For the Warmblood horse with a thicker tongue, I have discovered that there is a fifty/fifty chance of them having a sensitive tongue. This is compared to a thinner tongue which is always found to be sensitive. In order to give this example, I would like to share a trick I have found to be useful when evaluating a horse’s sensitivity. I call this the dime trick and yes, I mean that little old dime found in your pocket!
First, the rider needs to have the horse in a halter and lead rope not tied up, for each horse will have its own reaction to this dime trick. Take the dime between the index finger and thumb with half of the dime sticking out of the tips of the fingers. The rider should hold the side of the halter so they can control whatever reactions the horse produces to the trick. Next, run the dime down the neck of the horse with some pressure. It is here you will find the level of sensitivity of the horse and also be able to observe the type of attitude/reaction the horse will have when pain is applied from the bit. For a more sensitive horse the rider will see the horse jump away from the dime and display the reaction the rider will have to deal with when the horse is caused pain by the bit. With a less sensitive horse, it will just stand there with little to no reaction from the dime trick.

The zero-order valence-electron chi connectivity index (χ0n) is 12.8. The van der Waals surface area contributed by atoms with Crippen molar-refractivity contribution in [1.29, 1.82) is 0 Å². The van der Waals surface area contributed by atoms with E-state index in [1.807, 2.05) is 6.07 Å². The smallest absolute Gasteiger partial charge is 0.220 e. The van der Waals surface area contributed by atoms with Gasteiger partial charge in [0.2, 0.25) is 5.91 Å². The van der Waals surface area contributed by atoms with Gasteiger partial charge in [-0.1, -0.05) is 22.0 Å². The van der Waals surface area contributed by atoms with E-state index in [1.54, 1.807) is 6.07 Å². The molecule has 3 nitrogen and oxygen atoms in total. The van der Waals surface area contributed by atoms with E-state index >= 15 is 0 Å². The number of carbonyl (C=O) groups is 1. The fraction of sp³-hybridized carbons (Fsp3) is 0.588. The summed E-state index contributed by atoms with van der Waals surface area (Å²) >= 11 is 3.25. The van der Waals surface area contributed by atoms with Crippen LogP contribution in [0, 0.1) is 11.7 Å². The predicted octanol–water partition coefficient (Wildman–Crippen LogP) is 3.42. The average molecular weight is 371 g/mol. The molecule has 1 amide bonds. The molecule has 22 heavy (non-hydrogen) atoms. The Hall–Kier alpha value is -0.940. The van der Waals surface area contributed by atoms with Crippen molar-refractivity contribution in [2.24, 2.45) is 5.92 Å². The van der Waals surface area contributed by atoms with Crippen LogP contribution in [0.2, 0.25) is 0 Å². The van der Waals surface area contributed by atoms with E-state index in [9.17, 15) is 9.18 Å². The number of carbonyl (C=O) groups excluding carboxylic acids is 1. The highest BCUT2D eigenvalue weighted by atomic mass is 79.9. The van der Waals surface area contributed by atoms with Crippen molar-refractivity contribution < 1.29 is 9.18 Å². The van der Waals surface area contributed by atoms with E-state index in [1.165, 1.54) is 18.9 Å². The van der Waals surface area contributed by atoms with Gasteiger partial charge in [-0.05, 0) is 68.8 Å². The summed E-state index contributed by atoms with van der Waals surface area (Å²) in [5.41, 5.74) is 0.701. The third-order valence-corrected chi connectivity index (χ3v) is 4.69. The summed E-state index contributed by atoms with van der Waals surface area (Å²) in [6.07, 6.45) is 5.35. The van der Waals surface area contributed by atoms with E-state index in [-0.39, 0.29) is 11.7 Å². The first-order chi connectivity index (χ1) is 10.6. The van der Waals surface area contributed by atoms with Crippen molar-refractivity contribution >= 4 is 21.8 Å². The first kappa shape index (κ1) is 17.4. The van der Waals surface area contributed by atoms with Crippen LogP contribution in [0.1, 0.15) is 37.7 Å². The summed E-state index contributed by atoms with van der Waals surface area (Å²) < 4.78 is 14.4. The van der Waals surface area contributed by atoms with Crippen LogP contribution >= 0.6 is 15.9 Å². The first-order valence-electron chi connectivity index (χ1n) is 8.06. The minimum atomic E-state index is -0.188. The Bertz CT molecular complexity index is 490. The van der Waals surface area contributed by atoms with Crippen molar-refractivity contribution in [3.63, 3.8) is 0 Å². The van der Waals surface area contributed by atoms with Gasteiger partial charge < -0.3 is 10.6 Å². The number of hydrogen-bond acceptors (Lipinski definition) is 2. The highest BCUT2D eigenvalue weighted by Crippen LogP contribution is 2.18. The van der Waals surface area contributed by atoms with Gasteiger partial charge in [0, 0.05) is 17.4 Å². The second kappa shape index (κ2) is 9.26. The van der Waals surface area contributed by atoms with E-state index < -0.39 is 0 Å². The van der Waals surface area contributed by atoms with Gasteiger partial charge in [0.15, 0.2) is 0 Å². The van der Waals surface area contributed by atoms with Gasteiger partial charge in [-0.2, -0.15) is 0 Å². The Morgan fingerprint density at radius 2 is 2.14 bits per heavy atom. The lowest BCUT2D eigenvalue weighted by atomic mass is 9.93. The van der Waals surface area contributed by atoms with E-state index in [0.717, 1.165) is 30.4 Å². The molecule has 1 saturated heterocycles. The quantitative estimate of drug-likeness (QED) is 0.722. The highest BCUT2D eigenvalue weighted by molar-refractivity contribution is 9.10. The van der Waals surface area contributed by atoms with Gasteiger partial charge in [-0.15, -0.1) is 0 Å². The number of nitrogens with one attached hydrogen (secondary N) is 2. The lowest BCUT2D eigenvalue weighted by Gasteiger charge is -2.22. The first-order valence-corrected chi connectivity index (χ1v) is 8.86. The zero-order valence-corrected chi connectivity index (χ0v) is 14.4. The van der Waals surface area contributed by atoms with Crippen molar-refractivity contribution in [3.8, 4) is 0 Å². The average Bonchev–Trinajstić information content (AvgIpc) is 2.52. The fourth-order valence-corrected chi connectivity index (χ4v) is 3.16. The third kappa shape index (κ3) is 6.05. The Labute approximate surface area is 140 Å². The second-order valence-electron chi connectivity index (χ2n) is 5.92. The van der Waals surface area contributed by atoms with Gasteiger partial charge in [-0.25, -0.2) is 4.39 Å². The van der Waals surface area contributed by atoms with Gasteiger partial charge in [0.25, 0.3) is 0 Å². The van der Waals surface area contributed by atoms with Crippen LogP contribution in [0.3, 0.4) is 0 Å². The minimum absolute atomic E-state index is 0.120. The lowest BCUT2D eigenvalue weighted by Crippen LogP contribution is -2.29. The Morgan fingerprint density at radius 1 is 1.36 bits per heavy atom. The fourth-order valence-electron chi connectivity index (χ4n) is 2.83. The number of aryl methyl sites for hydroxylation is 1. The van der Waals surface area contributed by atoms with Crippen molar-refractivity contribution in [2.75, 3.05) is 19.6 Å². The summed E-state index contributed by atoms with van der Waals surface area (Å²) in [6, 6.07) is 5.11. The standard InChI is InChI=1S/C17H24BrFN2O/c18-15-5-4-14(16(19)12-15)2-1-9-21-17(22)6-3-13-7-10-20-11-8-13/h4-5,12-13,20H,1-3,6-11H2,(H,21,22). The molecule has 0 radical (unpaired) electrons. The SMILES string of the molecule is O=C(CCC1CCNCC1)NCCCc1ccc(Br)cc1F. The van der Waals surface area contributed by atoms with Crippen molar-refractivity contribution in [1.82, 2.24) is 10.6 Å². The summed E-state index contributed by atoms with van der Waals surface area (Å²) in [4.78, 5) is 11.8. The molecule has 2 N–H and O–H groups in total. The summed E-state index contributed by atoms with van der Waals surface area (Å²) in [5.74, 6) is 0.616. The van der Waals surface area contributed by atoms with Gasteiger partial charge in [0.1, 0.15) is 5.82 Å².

Once it is found that the Warmblood is less sensitive, there are two options in the Robart Pinchless line of bits. The first is the Hunter D: this bit is designed with a mouthpiece that is curved forward. This curve gives pressure around the whole tongue and it is through this more dispersed pressure that a rider has a stronger bit to counteract the horse not being very sensitive. In turn this gives the horse the capability to listen to cues better. The second is the Robart Pinchless Cork Screw Bit. This bit is found to pair best with a horse that does not like pressure on the tongue. This Cork Screw bit is designed to apply the pressure along the jawline and release pressure on the tongue. This still gives the rider the leverage needed to work with the horse in a productive manner.
Through these examples I have demonstrated the first key to fitting a horse with the proper Robart Bit, which is not leverage but the sensitivity level of the horse. In my opinion, leverage still plays a role in fitting a horse with a bit, however to fit a horse successfully the horse’s sensitivity level must come first. When one puts the sensitivity of the mouth first when fitting a bit it allows the riders timing to work for them and not be wasted on problems produced by pain from a conventional bit. Look for more Robart Pinchless articles on the next steps for effectively biting a horse with a Robart pinchless bit.